Some of the relationships between the characters felt darn creepy by today's standards as I was surprised that the suggestion of infidelity and a man attempting to break up a marriage got past the censors in 1947. Grant and Young do not have great chemistry and their relationship is hampered in part by the fact that they are both one note characters as Young plays her character with a perennial stiff upper lip and Grant is meant to be charming and suave throughout. Neither of them feel like real human beings and all of their cute, romantic meetings feature lines that could only have been written by cynical screenwriters looking to pump out another overly manufactured hit without any real effort. We see so little of Niven and Young together that it is hard to care about their marriage as we have never seen their shared happiness so have no reference point for what they should be together. Part of the problem rests with Young's character as she is clearly the fantasy of a male screenwriter with her incredible beauty, enjoyment of her life as a closeted housewife and total devotion to her husband who treats her terribly. At least one of these characters should have had some depth to them but alas even un-credited work on the screenplay from Billy Wilder could not make this film humorous or sweet.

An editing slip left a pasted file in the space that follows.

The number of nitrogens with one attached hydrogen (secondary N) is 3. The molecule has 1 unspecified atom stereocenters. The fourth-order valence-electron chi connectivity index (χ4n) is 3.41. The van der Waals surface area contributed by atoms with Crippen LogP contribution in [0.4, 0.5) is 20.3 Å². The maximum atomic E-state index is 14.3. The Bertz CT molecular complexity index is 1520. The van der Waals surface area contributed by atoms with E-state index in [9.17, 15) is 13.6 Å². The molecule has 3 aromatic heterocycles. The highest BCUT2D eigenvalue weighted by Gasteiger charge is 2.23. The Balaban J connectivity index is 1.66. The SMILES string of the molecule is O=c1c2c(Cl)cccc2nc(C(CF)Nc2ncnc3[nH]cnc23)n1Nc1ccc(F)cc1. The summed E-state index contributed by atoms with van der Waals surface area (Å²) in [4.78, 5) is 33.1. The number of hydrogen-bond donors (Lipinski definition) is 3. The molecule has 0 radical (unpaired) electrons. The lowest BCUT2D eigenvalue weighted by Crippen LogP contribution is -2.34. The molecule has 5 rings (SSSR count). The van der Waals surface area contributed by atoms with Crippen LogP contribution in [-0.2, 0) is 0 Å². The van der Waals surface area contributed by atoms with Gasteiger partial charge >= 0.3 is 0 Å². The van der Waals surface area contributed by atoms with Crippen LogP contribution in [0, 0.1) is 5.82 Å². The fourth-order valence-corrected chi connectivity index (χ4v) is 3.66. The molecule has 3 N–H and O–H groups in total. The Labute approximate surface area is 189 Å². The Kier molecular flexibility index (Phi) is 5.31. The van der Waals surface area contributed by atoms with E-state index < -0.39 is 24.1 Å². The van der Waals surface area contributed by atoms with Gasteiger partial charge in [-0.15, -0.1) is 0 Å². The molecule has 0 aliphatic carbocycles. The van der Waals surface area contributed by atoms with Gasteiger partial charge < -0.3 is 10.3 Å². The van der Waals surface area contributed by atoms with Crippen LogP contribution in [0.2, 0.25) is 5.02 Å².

Naif, perfecta para esta temporada
i thought this was pretty good
There's nothing special about this Christmas tale, but nevertheless the cast and charm do their work to sustain the holiday mood. Cary Grant is surprisingly good in the role of an angel, but still in the overall, there's nothing memorable about the picture.
On TCM, the two suited white men were talking about how the two suited white men leads in this movie originally wanted to have each otherâ(TM)s roles. I think this wouldâ(TM)ve been much more effective casting. Nonetheless, this is a totally adequate mix of unabashed sentimentality and charming magical realism.
The best inspiring romance movie ever made!
Cary Grant is an amazing angel who shows how valuable every day is to ourselves. By filling in for areas that the minister should be apart of; grant is able to demonstrate how important today is for all.
A perfect and I mean perfect movie. The performances were stellar and the pacing of the movie was great. The miracles were always settled and were really thought out. Watched it recently using boxxy software app and loved this movie.
Take 'It's A Wonderful Life' and sprinkle in a bit of Rom Com, and you essentially get this. But hey it's Christmas, and the skating scene is hilarious.
A very uplifting and fun movie. Some fantasy that is very enjoyable. Great acting and great story.